When spring arrives, your thoughts naturally turn to outdoor activities, beautiful flowers, sunny days and lots of fresh air. However, if you have seasonal allergies, your life can be plagued with uncomfortable symptoms, especially during the spring season.

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People with seasonal allergies want to take part in outdoor spring and summer activities, but symptoms like sneezing, congestion, itching, and watery eyes makes being outdoors very uncomfortable. Spring is usually the worst time of year because pollen counts are at their peek when everything is growing and blooming. Trees kick off pollen season in the early spring, followed by grasses in late spring and early summer. Weed pollens which can also trigger allergy symptoms flourish in late summer. Depending on where you live, pollens flourish at different times of the year. Windy days are worse for hay fever sufferers than calm, sunny days. Wind can carry tiny grains of pollen more than 100 miles from their source.

Reduce Pollen Exposure

Allergy experts agree that reducing exposure to pollen is very important for seasonal allergy sufferers. Staying indoors between 10 a.m. and 4 p.m., when pollen counts are generally higher, can help reduce symptoms. If possible, schedule errands and outdoor activities later in the day. If you go outside, take off your shoes before you enter the house, so you don’t track pollen indoors. If you have a pet that stays in the yard or goes outdoors, wipe off his hair before he comes back in. Pets can bring pollen indoors on their hair. When indoors, use a HEPA (high-efficiency particulate air) filter on your furnace and air conditioner. HEPA filters are made to reduce all types of indoor allergens.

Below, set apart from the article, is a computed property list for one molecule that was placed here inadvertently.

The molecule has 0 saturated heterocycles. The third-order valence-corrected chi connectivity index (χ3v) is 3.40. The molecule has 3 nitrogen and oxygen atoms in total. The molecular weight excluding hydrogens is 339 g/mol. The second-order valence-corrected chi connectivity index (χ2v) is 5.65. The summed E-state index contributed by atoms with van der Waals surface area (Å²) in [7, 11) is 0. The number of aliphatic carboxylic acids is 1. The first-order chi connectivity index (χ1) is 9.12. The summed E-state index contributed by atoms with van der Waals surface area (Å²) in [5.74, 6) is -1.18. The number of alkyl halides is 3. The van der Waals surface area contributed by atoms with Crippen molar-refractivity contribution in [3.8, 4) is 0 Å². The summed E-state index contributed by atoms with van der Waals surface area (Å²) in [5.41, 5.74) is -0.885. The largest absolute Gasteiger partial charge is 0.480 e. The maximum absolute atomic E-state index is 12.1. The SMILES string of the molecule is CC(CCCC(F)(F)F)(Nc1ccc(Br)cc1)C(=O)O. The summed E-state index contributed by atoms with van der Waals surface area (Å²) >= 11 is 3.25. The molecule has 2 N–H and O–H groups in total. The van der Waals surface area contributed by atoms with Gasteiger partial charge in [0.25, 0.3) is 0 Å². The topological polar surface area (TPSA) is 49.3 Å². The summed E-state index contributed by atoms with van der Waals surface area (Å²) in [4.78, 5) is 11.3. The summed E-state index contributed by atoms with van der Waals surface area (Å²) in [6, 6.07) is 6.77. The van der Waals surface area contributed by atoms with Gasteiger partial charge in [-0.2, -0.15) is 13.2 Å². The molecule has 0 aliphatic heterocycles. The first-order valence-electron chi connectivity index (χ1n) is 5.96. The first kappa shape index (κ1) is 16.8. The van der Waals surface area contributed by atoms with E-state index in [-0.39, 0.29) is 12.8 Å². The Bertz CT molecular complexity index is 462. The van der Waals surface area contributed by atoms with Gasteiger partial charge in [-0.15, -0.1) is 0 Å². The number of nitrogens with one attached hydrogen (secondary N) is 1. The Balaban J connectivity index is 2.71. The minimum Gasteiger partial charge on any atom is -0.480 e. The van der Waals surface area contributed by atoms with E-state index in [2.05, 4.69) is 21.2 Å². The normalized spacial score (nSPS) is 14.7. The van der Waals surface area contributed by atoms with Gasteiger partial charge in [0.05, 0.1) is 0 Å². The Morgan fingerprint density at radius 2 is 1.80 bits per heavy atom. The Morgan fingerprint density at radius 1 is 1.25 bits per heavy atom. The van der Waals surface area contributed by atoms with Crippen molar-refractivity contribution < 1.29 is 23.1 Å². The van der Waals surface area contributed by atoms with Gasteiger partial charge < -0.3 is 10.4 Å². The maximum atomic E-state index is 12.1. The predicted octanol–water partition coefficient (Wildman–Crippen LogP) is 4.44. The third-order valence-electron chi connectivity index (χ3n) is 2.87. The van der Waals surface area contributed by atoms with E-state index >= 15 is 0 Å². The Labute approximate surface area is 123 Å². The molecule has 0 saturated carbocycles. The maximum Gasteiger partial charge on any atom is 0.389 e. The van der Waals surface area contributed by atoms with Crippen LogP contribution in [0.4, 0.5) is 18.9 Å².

Allergy Testing

If you’re not sure what triggers your allergy symptoms, you may want to consider allergy testing. If you don’t know what you’re allergic to, you might consider allergy testing Somerset County NJ. Most allergy physicians offer skin testing and blood testing to determine allergens. For seasonal allergies which are often triggered by pollen, skin testing is usually more accurate because it’s slightly more sensitive to allergic reactions. In a skin test, your doctor will insert a tiny bit of the allergen under your skin. If you’re allergic to that substance, a small bump and redness appear at that site within minutes. Blood testing detects antibodies to pollens, and it’s often used when people don’t tolerate skin testing well.